A higher tech digital eBook reader with many more applications that can be used on ANY device with an operating system, including computers & iPhones, is coming out in 2010.
Mike Shatzkin revealed this discovery on “The Shatzkin Files”:
Baker & Taylor has the next big thing in ebooks. Really!
Posted by Mike Shatzkin on December 8, 2009
We’re about to see the Next Big Thing in ebooks next month and it’s coming from Baker & Taylor. Baker & Taylor?
For the past ten years, Baker & Taylor in relation to Ingram has looked remarkably similar to Borders in relation to Barnes & Noble. Ingram and B&N are family-owned companies (although B&N has the very significant complication of being publicly traded which, with Ron Burkle as a publicly disaffected shareholder, has been well-reported lately) while B&T and Borders are highly leveraged and controlled by private equity. Ingram and B&N with their long-view management styles have made significant infrastructure investments that the always-looking-for-an-exit B&T and Borders ownerships haven’t matched. Ingram built a great supply chain support structure and digital capabilities and B&N built a well-oiled, customized-to-their-needs internal supply chain. And B&T and Borders have made publishers’ credit managers bite their nails while B&N and Ingram are financially solid.
Over the past couple of years, Baker & Taylor has been cobbling together a team of third party vendors attempting to match the service offering Ingram has bought and built internally. To compete with Ingram Digital’s content conversion and digital repository offering, B&T teamed with LibreDigital. To match Ingram’s ability to set up retailers to sell ebooks, B&T created a partnership with OverDrive’s Content Reserve. And to create a print-on-demand capability like Ingram’s Lightning Print, B&T teamed up with Donnelley, which put a machine in B&T’s Momence warehouse.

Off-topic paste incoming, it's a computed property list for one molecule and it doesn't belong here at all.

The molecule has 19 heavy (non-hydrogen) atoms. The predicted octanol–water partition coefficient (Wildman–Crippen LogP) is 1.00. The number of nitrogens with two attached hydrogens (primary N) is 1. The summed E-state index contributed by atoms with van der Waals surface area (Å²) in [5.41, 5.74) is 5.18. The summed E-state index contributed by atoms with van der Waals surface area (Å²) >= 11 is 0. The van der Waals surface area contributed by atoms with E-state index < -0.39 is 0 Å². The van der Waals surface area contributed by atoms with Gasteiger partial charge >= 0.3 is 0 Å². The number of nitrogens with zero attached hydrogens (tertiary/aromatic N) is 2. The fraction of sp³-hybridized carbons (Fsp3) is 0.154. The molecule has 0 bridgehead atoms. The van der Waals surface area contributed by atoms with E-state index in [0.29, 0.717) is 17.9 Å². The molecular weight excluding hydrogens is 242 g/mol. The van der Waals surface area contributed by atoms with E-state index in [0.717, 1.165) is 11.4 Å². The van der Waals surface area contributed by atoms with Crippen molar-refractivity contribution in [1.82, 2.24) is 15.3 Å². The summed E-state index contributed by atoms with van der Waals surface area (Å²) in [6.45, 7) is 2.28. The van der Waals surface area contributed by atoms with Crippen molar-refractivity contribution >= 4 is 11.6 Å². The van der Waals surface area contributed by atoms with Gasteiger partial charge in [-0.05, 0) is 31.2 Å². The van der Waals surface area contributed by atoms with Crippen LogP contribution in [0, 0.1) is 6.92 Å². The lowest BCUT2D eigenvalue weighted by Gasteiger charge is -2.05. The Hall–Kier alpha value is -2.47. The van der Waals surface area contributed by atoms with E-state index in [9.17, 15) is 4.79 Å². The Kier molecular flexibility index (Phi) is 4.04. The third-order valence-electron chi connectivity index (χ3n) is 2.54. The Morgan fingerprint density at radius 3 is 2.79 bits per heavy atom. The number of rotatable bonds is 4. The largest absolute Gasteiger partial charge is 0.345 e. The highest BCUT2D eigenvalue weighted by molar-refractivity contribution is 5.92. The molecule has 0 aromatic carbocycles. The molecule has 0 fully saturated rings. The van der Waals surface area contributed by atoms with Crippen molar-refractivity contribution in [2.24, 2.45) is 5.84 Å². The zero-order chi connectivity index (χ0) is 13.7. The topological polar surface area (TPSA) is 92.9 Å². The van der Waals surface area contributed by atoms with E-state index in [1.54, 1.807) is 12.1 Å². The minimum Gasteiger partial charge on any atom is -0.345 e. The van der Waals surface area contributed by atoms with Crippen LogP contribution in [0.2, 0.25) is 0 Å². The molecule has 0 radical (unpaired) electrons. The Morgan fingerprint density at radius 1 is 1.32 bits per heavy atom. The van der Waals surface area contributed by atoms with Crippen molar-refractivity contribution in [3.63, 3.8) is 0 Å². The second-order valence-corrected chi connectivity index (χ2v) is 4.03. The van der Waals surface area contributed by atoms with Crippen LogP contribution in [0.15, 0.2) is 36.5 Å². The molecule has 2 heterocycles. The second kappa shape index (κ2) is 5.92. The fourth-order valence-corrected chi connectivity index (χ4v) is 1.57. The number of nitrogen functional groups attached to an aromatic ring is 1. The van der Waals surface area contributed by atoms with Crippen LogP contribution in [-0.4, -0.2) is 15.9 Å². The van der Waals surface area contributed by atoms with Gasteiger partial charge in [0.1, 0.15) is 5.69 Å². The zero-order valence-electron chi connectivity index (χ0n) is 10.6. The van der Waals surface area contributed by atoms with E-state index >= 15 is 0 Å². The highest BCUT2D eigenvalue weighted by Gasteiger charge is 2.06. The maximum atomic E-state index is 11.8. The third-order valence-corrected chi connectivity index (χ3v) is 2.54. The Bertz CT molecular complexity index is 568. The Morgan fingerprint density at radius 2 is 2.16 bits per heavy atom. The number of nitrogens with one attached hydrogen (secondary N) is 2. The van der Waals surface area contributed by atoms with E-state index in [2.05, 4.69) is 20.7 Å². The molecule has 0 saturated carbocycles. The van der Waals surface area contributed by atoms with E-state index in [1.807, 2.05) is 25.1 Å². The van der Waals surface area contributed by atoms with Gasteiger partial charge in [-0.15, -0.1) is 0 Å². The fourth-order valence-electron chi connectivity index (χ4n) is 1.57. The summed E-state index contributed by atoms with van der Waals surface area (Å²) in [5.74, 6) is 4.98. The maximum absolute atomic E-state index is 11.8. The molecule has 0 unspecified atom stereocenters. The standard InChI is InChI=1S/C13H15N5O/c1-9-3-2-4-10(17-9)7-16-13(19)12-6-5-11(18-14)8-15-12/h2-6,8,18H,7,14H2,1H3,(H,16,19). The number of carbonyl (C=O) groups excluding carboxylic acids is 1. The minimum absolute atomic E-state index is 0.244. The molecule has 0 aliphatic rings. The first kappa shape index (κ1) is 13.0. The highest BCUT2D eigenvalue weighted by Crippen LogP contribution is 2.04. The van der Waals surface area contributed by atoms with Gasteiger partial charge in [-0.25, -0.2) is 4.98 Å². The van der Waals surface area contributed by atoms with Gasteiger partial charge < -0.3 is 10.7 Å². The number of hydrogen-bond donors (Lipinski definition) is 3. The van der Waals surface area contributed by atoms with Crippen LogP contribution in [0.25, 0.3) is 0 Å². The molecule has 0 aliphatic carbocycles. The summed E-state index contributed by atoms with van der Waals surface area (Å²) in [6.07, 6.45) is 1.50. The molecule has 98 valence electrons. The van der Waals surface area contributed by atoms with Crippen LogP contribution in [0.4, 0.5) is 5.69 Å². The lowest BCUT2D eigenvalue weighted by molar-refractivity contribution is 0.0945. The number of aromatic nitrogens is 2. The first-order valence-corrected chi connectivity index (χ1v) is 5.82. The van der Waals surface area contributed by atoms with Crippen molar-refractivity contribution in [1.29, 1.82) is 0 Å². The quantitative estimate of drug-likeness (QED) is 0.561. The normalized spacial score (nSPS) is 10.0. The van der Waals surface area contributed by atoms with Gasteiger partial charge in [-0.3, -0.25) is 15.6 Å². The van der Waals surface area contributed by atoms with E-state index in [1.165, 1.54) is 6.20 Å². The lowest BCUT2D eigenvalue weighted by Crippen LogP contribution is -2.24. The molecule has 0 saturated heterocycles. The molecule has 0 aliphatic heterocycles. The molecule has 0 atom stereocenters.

All of this made sense to me, but it didn’t add up to B&T presenting any serious challenge to Ingram. But they’ve now developed something that might not only give Ingram food for thought but might have them scratching their heads at Amazon and Google and Apple, as well as ScrollMotion and Vook and anybody else thinking about enhanced ebooks.
On January 7 at the Consumer Electronics Show in Las Vegas, K-NFB will unveil a new “reading technology.” We in the book business will get to know it as a proprietary ebook platform from Baker & Taylor that has capabilities nothing presented previously can match. The platform is called Blio and creator K-NFB is a partnership of tech visionary Ray Kurzweil and the National Federation of the Blind…
Read more at http://alturl.com/fjyt